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Wednesday, January 28, 2009

John Kay: Simple enough!

Nice article by John Kay in the FT today. It's about using your brain and quitting this over reliance on financial models that do not assess economic conditions, but rather, base performance on indicators on a quantitative basis, only. You have to understand the situations behind the numbers.

The LSE taught me that. In fact, I dare to say that quantitative and analysis is an oxymoron.

"The model seems to be in question. But the idea behind it – that careful diversification can combine good returns with low risk – is as valid as ever. The problem is that some supporters of that approach put too much blame on sophisticated modelling techniques at the expense of their own knowledge and judgment. Banks made the same error in their risk assessments: their value-at-risk models had similar structure and origins to those in portfolio planning.

Quantitative portfolio management relies on measures of correlations between asset classes. These historical correlations are not universal constants but the products of particular economic conditions. Unless you understand the behaviour that produced them, you cannot assess their durability. In 2007-08, assets that had been uncorrelated were strongly correlated and many portfolio managers were surprised when the diversification they sought proved illusory.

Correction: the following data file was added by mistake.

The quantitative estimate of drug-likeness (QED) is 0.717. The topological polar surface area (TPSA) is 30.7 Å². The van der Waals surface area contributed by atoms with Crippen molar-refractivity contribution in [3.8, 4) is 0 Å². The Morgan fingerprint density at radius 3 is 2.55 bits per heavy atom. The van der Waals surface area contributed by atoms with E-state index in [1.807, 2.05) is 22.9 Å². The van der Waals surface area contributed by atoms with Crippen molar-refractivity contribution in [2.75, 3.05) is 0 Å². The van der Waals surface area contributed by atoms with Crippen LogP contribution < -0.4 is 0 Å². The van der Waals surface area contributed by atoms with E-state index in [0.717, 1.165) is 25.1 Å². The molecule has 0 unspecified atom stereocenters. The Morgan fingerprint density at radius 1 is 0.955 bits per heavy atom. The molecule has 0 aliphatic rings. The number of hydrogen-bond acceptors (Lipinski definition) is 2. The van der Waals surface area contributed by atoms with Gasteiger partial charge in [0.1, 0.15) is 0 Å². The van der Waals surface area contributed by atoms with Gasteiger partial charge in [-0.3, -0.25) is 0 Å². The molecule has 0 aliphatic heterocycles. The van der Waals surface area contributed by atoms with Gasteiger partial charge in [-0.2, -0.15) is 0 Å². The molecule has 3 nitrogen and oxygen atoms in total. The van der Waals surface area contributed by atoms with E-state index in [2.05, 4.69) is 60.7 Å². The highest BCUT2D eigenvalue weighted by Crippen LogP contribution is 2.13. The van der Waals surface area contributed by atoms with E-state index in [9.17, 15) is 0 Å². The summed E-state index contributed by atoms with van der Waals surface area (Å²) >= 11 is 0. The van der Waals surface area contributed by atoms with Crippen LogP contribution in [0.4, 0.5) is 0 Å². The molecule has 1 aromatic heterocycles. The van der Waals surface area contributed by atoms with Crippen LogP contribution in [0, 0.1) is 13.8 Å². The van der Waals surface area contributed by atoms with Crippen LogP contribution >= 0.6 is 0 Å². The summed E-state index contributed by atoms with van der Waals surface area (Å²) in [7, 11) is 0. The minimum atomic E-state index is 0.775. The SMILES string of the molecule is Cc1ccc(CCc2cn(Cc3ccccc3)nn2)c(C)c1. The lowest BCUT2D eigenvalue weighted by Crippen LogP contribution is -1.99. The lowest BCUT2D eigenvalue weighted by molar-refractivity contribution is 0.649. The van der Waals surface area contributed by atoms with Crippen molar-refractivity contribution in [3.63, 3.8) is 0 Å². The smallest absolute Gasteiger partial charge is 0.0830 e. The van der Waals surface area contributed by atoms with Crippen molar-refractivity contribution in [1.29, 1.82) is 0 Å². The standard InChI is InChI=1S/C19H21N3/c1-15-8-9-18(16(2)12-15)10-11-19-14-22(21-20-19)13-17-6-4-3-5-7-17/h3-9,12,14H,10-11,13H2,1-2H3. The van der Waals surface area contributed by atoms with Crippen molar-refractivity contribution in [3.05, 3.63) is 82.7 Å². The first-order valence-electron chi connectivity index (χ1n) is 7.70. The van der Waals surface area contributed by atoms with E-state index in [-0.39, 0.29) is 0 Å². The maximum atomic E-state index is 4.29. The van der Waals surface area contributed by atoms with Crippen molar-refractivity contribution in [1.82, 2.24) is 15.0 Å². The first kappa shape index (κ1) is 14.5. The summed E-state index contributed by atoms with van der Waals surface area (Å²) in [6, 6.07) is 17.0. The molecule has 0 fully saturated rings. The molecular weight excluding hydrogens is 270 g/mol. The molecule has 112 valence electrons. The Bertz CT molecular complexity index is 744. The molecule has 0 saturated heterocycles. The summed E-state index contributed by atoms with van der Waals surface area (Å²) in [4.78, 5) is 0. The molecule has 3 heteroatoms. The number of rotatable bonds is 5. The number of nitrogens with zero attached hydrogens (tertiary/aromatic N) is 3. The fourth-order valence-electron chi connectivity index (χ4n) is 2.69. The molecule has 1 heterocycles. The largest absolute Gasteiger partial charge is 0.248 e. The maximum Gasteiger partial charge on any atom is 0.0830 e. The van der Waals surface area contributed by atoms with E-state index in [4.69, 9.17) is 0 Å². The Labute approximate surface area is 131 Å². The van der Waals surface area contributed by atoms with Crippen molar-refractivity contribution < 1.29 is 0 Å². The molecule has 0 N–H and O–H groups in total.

Underlying causal relations had changed, as they frequently do in business. In the new economy bubble of the 1990s, equities roared ahead while property languished. But during 2003-2008, the availability of underpriced credit, followed by its abrupt withdrawal, affected property and shares in similar ways. Anyone in the financial world knew these things: but computers, churning through reams of data, did not.

Asset classifications change their meaning. The alternative asset classes that yielded strong returns in the 1990s for Harvard and Yale were hedge funds and private equity. But the increase in the number of hedge funds and the volume of their assets meant that an investment in the sector – once a bet on an individual’s idiosyncratic skills – became more similar to a general investment fund. Hedge fund returns were therefore increasingly correlated with those of other investments."
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